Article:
Today for the Bordeaux’s History. series, we are telling the story of Aliénor d’Aquitaine or Eleanor of Aquitaine – queen consort of France and England! Our story begins in the Duchy of Aquitania.
Eleanor was the daughter of William the Xth known as the Saint. She was one of three legitimate children in line for the duchy. After the death of her older brother, she found herself next in line to inherit a title and land that at this time was of enormous importance. By all historical accounts, Eleanor was an extraordinary girl – well-educated, with a strong and vivacious character. She was also known as quite a beauty. When Eleanor was around 14 her father died. She suddenly became the most wanted bachelorette in Europe. It should be noted that at the time it was perfectly fine to kidnap an heiress, marry her and claim her kingdom. Therefore, her father – William the Xth left a will, declaring King Louis VI of France as her guardian.
Eleanor’s marriage to the French King
Louis, decided to marry Eleanor to his son (hey, he was just looking after her!) – Prince Louis. Thus effectively putting the duchy of Aquitaine under the French crown. In no time the marriage was arranged and Prince Louis set out to Bordeaux to meet his new wife-to-be. Very soon the happy couple was pronounced husband and wife and Duke and Duchess of Aquitaine, making their union legal in Bordeaux. On the 1 of August 1137, Louis’s father – Louis VI of France died of dysentery (ouch!) making prince Louis VIIth the new king of France.
Louis and Eleanor were crowned King and Queen of the Franks on the Christmas Day of the same year. Eleanor quickly became not only a powerful duchess in her own right but a queen of France as well. She was known to be very vibrant, fun-loving, and spirited. Something that her husband was decidedly not.
The marriage was a difficult one, Eleanor was an extrovert and Louis was a bit too much into reading his bible. Not surprisingly, Louis expressed a desire to go off and participate in the Crusade. Eleanor, not wanting to be left behind, and a duchess in her own right, joined the french king.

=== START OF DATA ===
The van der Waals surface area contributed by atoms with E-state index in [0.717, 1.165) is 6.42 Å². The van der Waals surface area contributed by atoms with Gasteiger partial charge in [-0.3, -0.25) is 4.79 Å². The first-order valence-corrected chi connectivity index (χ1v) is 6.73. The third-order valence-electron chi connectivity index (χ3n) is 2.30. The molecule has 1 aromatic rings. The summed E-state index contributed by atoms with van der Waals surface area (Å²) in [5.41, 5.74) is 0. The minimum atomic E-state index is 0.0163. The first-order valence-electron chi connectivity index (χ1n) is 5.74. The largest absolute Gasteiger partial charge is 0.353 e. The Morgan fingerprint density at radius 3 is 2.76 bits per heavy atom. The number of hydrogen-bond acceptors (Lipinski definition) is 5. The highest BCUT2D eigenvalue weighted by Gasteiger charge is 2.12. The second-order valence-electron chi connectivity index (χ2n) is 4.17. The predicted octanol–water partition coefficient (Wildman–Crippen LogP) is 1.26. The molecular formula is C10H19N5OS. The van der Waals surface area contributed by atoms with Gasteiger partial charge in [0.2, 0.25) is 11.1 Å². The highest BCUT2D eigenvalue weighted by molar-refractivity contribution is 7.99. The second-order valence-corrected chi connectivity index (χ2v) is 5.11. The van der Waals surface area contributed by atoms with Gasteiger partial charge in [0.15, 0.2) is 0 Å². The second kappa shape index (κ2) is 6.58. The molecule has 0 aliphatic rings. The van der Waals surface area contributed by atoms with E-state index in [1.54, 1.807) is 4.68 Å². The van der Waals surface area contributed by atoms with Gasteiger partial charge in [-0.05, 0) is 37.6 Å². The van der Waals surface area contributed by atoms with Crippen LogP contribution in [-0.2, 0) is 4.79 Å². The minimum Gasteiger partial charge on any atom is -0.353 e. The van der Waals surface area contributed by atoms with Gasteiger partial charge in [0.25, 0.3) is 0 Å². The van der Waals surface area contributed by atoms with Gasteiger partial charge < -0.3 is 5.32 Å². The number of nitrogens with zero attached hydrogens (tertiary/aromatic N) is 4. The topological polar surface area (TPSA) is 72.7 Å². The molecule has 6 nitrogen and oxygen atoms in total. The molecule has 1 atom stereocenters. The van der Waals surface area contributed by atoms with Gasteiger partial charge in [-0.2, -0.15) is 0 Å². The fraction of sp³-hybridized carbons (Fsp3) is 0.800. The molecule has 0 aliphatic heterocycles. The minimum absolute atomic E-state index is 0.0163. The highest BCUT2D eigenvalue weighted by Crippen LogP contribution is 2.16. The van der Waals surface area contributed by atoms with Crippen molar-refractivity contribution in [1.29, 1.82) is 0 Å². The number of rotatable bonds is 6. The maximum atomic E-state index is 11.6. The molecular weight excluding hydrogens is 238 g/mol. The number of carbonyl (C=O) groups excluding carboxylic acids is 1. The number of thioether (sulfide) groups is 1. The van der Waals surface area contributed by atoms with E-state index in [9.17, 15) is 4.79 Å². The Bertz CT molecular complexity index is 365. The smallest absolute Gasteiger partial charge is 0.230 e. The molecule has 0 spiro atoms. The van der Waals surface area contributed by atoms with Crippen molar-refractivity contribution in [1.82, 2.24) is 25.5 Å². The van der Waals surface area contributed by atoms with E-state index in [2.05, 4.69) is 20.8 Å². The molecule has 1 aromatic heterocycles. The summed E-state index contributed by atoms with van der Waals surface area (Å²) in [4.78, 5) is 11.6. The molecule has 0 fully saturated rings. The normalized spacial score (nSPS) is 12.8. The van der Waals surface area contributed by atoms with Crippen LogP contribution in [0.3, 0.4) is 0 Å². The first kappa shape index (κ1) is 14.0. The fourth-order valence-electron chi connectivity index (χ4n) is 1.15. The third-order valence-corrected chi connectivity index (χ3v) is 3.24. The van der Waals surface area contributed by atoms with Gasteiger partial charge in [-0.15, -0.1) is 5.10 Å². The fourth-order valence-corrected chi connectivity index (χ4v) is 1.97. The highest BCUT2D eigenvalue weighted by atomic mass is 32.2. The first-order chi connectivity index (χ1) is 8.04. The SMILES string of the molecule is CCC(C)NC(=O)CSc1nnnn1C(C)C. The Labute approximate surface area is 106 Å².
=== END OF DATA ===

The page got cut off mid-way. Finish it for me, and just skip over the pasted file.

You can visit the Museum of Aquitaine and learn more about Eleanor: here
If you want to know more about which museum in Bordeaux you can visit: Museums in Bordeaux, where should I go? (coming soon)
Eleanor’s divorce from Louis
During his campaign, her husband did quite poorly at the art of war. The king of France, quickly realized that he is not that keen on continuing the crusade and decided to instead go on a pilgrimage to Jerusalem. Eleanor, fed up with her marriage, decided to apply for the annulment of her vow to Louis using the consanguinity card. Consanguinity meant that she and the king might be closely related. Louis though wasn’t having it and decided to take Eleanor with him against her wishes.
After the failed war effort of Louis and time passed travelling, he and Eleanor became estranged. On the way home, from Rome to Paris, Eleanore and Louis chose to travel in separate ships. Their ships were attacked by the order of the Byzantine emperor during their return voyage. The queen’s ship, due to bad weather was driven far away from her husband.
Thankfully though they both escaped the attack. She finally reached safety, and Eleanor contacted Pope Eugene III in hopes that he will grant the annulment of her marriage with Louis. The Pope thought did not see fit to do that. He even arranged a meeting between Louis and Eleanor where they had to sleep together in a special bed. Oh, la la. She then became pregnant with her second daughter from the French king. When the news came that there wasn’t going to be a male heir to the throne, Louis finally gave up. He granted Eleanor her wish and annulment and her lands were restored to her.
Second marriage and becoming queen of England
Eleanor was on the lookout for a new husband and she set her eyes on a duke – Henry Curtmantle. Henry and Eleanor married on 18 May 1152, 8 weeks after she ended her marriage to the French king. About two years later, Henry was the first of the Plantagenet dynasty to rule England, and Eleanor has crowned a queen again. Henry was not the most faithful of husbands. Therefore the marriage was rumoured to be very turbulent. Nevertheless, it produced eight heirs to the throne, one of which you might have heard of – Richard Cœur de Lion or Richard the Lionheart.
The marriage between Henry and Eleanor gradually degraded. Eleanor decided to return to her duchy which Henry gladly agreed to and even escorted her back home. After the death of her husband, Eleanor ruled England as Queen dowager in her son’s Richard name, singing herself “Eleanor, by the grace of God, Queen of England.”
I always found Eleanor’s story to be quite fascinating and essential to Bordeaux’s History. People usually love her or love to hate her. However, I think she should still be remembered as a powerful royal who redefined the role of women during the middle ages.
More Bordeaux History: Bordeaux myths and legends